An excerpt from Alia Malek’s new book “The Home That Was Our Country: A Memoir of Syria.”
I lost both Syria and my grandmother in 1980, when I was 6 years old. Though men — especially one man, Hafez al-Assad — dominated Syria, my early experiences of it were dominated by women, especially my grandmother. To me, she was Syria and Syria was her.
My parents were living in the United States but committed to returning home. Then two tragedies struck in quick succession. In June, while we were in Damascus as usual for the summer, my grandmother’s brother was murdered, with no consequences for the killer or killers — a commonplace occurrence in Assad’s Syria. In October, while visiting us in the United States to try to escape the grief, anger, and impotence she felt following her brother’s death, my grandmother suffered a stroke that left her “locked in.”
To be locked in is to be alive inside a body that is wholly paralyzed. Her eyes were all that she could control. Muted by the stroke, she told the world she was in there by blinking. She could still cry, and tears often fell, staying on her cheeks until someone dried them for her.
I never saw her again after she collapsed at our house and was rushed to the hospital. Once the doctors there had stabilized her, she was transported to Syria, expected to die quickly. Just as she disappeared from my life, so did Syria; our frequent trips suddenly stopped. Even as my memories became more distant, I clung to them, knowing they had been real and happy.
Those recollections were mostly sensations: the smell of diesel, jasmine, and roasting coffee beans. Dry Damascus heat on my skin. Embraces in the fleshy arms of women who loved me because I was my grandmother’s granddaughter.
Thanks to the way those who loved her cared for her, she survived — incredibly — for seven years, though all the while imprisoned in her body, suspended between life and death.
With age, I came to understand how Syria was ruled, that like my grandmother it was cut off from me but still there, broken but alive. They became further intertwined in my mind.
In April 2011, as the whole region began to quiver, I moved to Damascus, hopeful. Months before, my family had wrested back my grandmother’s house from the man who had squatted in it since 1970, when the Assads also seized power. I went to oversee its renovation, wanting to be with whatever traces of my grandmother had lingered and with Syria as the potential for positive change seemed finally within grasp.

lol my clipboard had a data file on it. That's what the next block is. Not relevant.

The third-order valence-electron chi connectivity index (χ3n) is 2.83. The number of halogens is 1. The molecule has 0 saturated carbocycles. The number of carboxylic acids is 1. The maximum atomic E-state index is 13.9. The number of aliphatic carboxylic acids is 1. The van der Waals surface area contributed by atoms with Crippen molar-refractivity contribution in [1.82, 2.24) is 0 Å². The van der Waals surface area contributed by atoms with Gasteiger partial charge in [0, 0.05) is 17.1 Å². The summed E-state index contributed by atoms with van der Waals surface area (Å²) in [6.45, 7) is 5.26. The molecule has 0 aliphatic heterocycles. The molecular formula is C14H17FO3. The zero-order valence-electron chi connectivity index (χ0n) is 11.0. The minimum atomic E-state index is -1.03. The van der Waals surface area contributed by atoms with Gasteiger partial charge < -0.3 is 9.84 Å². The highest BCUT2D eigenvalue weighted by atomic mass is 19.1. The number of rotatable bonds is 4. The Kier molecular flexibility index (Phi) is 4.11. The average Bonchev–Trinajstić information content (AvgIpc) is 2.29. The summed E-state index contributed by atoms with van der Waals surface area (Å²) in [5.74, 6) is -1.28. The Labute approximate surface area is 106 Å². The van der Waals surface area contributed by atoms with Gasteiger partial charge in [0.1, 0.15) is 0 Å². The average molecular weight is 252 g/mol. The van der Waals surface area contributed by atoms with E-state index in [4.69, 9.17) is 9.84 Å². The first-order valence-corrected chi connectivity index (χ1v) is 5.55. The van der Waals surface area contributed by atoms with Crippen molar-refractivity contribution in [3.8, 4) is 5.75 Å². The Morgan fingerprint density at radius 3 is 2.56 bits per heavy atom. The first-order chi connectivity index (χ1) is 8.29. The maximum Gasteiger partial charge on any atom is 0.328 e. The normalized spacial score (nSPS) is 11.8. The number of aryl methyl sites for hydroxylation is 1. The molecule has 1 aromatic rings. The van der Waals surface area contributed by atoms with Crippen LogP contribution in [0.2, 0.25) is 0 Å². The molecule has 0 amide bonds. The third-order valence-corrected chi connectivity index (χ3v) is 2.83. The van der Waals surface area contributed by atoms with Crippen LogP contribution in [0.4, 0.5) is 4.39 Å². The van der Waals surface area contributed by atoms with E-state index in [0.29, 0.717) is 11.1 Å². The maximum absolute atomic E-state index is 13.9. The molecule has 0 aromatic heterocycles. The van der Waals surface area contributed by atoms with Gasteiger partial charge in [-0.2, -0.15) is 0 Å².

In her house each morning I’d let in the light by opening the wooden shutters. They were more than 60 years old and no longer kept out all the drafts or light, but there was comfort in using them just as she had. Too large to fully furnish, the house remained mostly empty, though sometimes I paced around, imagining my grandmother, heels clicking against the marble floors, a trail of cigarette smoke in her wake, reciting poetry from centuries before. I could almost hear the echoes of another time and other lives.
Sometimes I’d lie still, as if I were locked in the way my grandmother had been. Since she couldn’t turn her head to see a clock, I’d count the seconds. I could last five minutes before desperately leaping out of bed, needing to feel the cold reassurance of the floor beneath my feet.
I added it all up one day, all the seconds in those seven years of paralysis: more than 200 million seconds of being alive in a dead body, waiting, waiting, waiting for something to happen.
When my grandmother’s suffering ended, her destiny and Syria’s finally split.
Syria’s own wait has been answered with unspeakable catastrophe. The only solace I find is that she isn’t here to bear witness to it all.
This essay is adapted from Alia Malek’s new book “The Home That Was Our Country: A Memoir of Syria.” Send comments to firstname.lastname@example.org.TELL YOUR STORY. E-mail your 650-word essay on a relationship to email@example.com. Please note: We do not respond to submissions we won’t pursue.